The Biological Nitrogen Fixation in Microgravity via Rhizobium-Legume Symbiosis (Biological Nitrogen Fixation) experiment led by the Higher Orbits Go For Launch!program examines how the low gravity conditions of space affect the nitrogen fixation process during growth of a well-known legume –microclover. Automated laboratory modules maintain germination and growth conditions while atmospheric nitrogen is measured throughout the mission. Gaining a better understanding of the BNF process in a microgravity environment could be valuable in advancing technology which aims to progress the field of commercial BNF soil nutrition.

Craft Academy
PI: Michael Fultz
The Contractile Properties of Smooth Muscle in Microgravity project is a research/educational venture led by the Craft Academy in collaboration with its partner – Morehead St. University (Morehead, KY). This project is the second of a two-part experiment with the purpose of evaluating the involuntary cell contractions of aortic smooth muscle cells in a microgravity environment. This research could produce new understanding of the contractile mechanism that operates within these cells to control blood pressure, and, in turn, could lead to novel hypertension treatment options.

This payload will also be the first payload to fly with power inside the MERLIN refrigerator facility. Successful demonstration of this capability could significantly improve how cell culture research is maintained until reaching the ISS.

The International Space School Educational Trust
PI: Julie Keeble
The International Space School Educational Trust (ISSET) Multi-Experimental Module is a set of educational experiments to be performed and evaluated in a microgravity environment. Students are investigating the effects of the space environment on both life science and physical science experiments. The ISSET Multi-Experimental Module will contain three independent investigations:

  1. The Immiscible Liquid Separation experiment will observe the mixing and unmixing of oil and water in microgravity.
  2. The Effect of Hydropriming on the Growth of Basil experiment will examine the growth rates of microbasil seeds that have been hydroprimed prior to launch and those that have not.
  3. The Movement of Polar Liquids Across Electric Fields experiment will observe the effects of microgravity on the movement of a polar liquid in the presence of an electric field.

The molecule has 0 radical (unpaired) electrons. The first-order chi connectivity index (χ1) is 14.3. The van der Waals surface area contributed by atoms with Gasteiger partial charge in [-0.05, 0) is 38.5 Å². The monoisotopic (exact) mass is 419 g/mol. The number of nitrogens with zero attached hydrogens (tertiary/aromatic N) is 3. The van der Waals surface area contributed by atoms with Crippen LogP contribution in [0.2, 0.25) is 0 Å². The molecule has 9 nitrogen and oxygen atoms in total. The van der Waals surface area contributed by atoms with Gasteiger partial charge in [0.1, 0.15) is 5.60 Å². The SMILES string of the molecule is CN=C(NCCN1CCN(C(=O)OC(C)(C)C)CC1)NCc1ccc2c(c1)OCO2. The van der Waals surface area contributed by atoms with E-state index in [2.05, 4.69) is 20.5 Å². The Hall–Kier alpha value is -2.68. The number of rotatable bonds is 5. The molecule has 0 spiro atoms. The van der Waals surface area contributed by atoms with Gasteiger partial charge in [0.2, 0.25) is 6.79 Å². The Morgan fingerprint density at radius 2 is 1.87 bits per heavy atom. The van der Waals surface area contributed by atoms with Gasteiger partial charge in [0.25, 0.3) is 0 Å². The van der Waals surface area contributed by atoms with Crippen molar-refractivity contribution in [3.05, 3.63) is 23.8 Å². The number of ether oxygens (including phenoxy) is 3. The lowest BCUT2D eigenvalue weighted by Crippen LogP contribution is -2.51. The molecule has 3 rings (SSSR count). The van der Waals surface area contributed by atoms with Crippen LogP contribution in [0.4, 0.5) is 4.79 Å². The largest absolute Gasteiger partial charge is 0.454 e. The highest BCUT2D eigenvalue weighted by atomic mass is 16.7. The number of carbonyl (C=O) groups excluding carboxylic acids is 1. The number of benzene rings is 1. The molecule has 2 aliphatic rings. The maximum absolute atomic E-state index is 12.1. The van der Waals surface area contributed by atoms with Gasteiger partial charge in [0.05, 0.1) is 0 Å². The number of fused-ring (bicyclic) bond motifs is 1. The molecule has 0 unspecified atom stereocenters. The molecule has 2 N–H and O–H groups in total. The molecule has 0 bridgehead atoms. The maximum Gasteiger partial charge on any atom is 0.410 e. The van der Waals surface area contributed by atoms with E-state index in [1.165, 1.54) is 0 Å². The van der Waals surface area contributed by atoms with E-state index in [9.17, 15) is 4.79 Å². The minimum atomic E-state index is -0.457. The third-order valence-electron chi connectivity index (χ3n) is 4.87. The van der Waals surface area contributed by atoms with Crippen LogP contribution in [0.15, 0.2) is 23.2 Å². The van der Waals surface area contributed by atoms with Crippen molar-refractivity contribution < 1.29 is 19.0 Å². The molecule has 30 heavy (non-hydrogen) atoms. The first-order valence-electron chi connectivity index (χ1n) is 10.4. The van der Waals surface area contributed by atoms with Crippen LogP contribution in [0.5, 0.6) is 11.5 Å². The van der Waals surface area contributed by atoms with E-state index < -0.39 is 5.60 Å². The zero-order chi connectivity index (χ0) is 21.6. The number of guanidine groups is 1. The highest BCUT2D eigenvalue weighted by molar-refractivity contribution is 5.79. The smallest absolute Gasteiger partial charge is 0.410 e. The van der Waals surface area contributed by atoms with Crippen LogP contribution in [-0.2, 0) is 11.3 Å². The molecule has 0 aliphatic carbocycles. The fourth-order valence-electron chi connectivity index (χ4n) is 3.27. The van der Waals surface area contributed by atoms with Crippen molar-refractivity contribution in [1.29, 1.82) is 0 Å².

Quest Institute
PI’s: Howell Ivy and Dan Saldana
Quest Institute Multi-Experiment, Educational Investigation #2 is a multi-experimental payload that encompasses 14 independent life science and physical science mission objectives:

  1. Maranatha rice decomposition in microgravity
  2. Copper crystal growth in microgravity
  3. Characterizing copper and bronze electroplating in microgravity
  4. Lactococcus fermentation in space
  5. The effect of microgravity on the magnetic qualities of magnetorheological fluids over time
  6. Slime mold (Physarum polycephalum) growth in patterned structure under microgravity
  7. Observation of slime mold inside 3D maze in microgravity
  8. Characterizing magnetorheological fluid in space
  9. Prevention of biofilm formation in microgravity using an antimicrobial copper paint
  10. Effects of microgravity on the electrochemical characteristics of a microbial fuel cell
  11. Efficacy of sharklet material in preventing growth of E. coli in microgravity
  12. Ferrofluid, light pressure, and radiation measurements in microgravity
  13. The effects of BAM-FX nutrient solution on plants in microgravity
  14. The effects of BAM-FX nutrient solution on plants (with endophyte) in microgravity

Space Tango
PI: Gentry Barnett
The Space Tango Microgravity Thermal Investigation will examine the thermal effects of heating and cooling methods in microgravity in the absence of convection. The payload will include thermal imaging and a grid of temperature sensors to map how active temperature disturbances are transferred within a sealed container.